I’m old enough to remember the bicentennial celebrations as a boy. I also grew up in the Philadelphia area, where there are so many locations with memories of the era. I always felt an attachment particularly to that time in our history. Beyond that, the Revolution was more than American independence. It was about creating a new country based on the ideals of representative democracy, at a time of the world was still ruled by hereditary monarchies. It was a bold experiment that really changed the world in which we live today. Continue reading
This past July I had the pleasure to attend and present at the American Battlefield Trust Teacher Institute. One of the keynote speakers was David O. Steward, the author of Summer of 1787: The Men Who Invented the Constitution. During his talk, there were a few points that stuck out to me and I share them with you.
- 72 elected, 55 attended, and 35 delegates were probably there all summer.
- Out of the 55 that attended, 39 affixed their signatures to the document
In reference to George Washington, Stewart candidly remarked he had “more influence by keeping his mouth shut” almost as if by his calm, quiet demeanor, he was displaying that “I trust in you and I’ll try and make it work” with whatever the delegates designed in that hot and stuffy room in Philadelphia. Continue reading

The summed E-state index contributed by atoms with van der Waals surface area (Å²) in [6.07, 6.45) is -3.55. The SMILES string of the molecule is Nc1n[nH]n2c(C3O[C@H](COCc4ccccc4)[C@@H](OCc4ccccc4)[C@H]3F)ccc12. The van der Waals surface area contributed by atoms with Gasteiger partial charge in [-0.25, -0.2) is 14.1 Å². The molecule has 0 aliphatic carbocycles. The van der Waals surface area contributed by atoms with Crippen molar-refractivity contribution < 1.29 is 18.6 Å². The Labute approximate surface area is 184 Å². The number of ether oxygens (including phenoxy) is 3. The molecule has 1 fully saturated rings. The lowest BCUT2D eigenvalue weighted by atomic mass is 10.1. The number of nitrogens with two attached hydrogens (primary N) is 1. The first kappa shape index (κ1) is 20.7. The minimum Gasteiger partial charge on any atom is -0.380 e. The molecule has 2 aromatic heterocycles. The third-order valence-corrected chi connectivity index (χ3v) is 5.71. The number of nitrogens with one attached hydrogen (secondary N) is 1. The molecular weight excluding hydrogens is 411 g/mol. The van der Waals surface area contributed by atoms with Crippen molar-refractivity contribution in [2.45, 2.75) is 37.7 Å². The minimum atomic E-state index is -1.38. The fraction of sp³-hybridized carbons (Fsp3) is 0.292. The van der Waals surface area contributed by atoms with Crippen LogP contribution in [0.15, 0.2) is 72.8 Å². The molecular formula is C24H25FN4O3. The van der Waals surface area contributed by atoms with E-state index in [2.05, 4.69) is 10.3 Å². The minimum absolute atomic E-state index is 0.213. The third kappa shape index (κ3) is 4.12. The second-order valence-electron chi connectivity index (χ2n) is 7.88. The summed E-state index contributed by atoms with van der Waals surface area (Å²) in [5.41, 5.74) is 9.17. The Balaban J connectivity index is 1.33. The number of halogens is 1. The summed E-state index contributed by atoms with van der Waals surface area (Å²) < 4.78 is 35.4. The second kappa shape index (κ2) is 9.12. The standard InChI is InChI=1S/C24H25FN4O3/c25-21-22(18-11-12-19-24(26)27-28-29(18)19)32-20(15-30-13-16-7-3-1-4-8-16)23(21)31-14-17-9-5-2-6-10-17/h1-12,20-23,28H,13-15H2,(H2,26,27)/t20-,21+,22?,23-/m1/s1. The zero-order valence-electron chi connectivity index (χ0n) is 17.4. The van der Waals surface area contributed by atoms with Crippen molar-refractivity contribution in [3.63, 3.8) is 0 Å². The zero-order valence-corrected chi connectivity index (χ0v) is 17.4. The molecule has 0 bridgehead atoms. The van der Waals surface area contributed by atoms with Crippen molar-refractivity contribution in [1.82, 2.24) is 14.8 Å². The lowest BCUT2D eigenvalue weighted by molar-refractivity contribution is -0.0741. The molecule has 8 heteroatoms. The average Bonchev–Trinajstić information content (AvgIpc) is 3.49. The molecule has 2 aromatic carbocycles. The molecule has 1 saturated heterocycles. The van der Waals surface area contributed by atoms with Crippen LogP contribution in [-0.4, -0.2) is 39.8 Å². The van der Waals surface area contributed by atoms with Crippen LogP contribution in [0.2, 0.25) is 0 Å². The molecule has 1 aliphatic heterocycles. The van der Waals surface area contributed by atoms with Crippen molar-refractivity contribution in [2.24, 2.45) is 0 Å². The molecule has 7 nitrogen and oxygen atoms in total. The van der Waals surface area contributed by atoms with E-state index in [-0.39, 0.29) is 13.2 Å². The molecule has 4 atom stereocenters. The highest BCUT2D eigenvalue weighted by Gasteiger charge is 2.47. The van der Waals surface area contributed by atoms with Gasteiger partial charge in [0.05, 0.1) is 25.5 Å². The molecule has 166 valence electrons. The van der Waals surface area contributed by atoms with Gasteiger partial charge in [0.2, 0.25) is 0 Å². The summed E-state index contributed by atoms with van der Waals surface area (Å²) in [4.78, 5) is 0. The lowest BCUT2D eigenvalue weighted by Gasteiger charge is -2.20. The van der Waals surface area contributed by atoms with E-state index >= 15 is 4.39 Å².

Posted in Book Review, Constitutional Convention, Emerging Revolutionary War, Memory, Personalities
Tagged American Battlefield Trust, Constitution, David O. Stewart, George Washington, Gouverneur Morris, James Wilson, John Rutledge, Philadelphia, Signers of the U.S. Constitution, Summer of 1787, U.S. Constitution
Captain John Ashby and his fellow Virginians would face their greatest test of the war on the afternoon of September 11th, 1777 at the Battle of Brandywine. Following a wide flank march the bulk of the Crown forces emerged on Washington’s right flank, ready to trap and smash the Continental Army. Washington reorganized his line, drawing men north in a desperate attempt to meet the new threat. The Third Virginia was ordered into position far in advance of the American lines – their objective was to hold a wooded hill near the Birmingham Friends Meeting House in order to buy time for the rest of the American troops to take up position. Ashby and his fellow officers arranged their men among the buildings and woodlot of the Samuel Jones farm and awaited the attack that was certain to come.
The Battle of Brandywine, September 11, 1777 (American Battlefield Trust)
Posted in Battlefields & Historic Places, Battles, Common Soldier, Emerging Revolutionary War, Memory, Monuments, Northern Theater, Personalities, Preservation, Revolutionary War
Tagged American Battlefield Trust, American Revolution, Battle of Brandywine, Birmingham Meeting House, Captain John Ashby, Delaplane, Emerging Revolutionary War, George Washington, Johann Ewald, Marquis de Lafayette, Third Virginia Regiment, Travis Shaw, Turner Ashby, Virginia, Virginians, War of 1812, Warren Green Hotel
Over the summer, I took a family excursion to several Revolutionary War sites in Ohio, some of which I recently wrote about. In particular, I wanted to trace the experience of several Moravian missionaries and their congregations in the no-man’s land of the frontier. Traveling a back road along the Tuscarawas River between the villages of Gnadenhutten and New Schoenbrunn, we stumbled across the graves of David Zeisberger (1721-1808) and several notable missionaries at the crossroads of Goshen.
Moravian Cemetery at Goshen, Ohio. (Author Photo)
Posted in Civilian, Emerging Revolutionary War, Personalities, Uncategorized
Tagged Christianity, Frontier, Gnadenhutten, Goshen, Gravesites, Indians, Missionaries, Moravians, Muskingum River, Native Americans, Ohio